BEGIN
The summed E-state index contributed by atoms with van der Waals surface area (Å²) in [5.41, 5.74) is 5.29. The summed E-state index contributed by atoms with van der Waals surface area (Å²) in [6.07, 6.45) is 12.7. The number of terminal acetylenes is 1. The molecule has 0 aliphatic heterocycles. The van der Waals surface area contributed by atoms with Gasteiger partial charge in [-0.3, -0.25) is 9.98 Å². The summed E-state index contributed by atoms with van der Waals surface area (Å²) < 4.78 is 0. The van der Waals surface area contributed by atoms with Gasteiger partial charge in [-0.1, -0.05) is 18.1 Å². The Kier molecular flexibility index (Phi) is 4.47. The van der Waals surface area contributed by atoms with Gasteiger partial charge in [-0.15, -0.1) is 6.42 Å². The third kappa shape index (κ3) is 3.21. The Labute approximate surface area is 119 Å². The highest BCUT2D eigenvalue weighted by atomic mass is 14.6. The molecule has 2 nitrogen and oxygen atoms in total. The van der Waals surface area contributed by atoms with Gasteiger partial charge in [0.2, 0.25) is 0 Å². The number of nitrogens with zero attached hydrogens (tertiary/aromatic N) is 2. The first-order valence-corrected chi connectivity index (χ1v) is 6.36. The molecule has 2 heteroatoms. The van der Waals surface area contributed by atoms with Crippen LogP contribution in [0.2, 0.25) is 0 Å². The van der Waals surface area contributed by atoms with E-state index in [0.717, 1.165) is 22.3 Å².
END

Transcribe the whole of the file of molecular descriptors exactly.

The summed E-state index contributed by atoms with van der Waals surface area (Å²) in [5.41, 5.74) is 5.29. The summed E-state index contributed by atoms with van der Waals surface area (Å²) in [6.07, 6.45) is 12.7. The number of terminal acetylenes is 1. The molecule has 0 aliphatic heterocycles. The van der Waals surface area contributed by atoms with Gasteiger partial charge in [-0.3, -0.25) is 9.98 Å². The summed E-state index contributed by atoms with van der Waals surface area (Å²) < 4.78 is 0. The van der Waals surface area contributed by atoms with Gasteiger partial charge in [-0.1, -0.05) is 18.1 Å². The Kier molecular flexibility index (Phi) is 4.47. The van der Waals surface area contributed by atoms with Gasteiger partial charge in [-0.15, -0.1) is 6.42 Å². The third kappa shape index (κ3) is 3.21. The Labute approximate surface area is 119 Å². The highest BCUT2D eigenvalue weighted by atomic mass is 14.6. The molecule has 2 nitrogen and oxygen atoms in total. The van der Waals surface area contributed by atoms with Gasteiger partial charge in [0.2, 0.25) is 0 Å². The number of nitrogens with zero attached hydrogens (tertiary/aromatic N) is 2. The first-order valence-corrected chi connectivity index (χ1v) is 6.36. The molecule has 2 heteroatoms. The van der Waals surface area contributed by atoms with Crippen LogP contribution in [0.2, 0.25) is 0 Å². The van der Waals surface area contributed by atoms with E-state index in [0.717, 1.165) is 22.3 Å².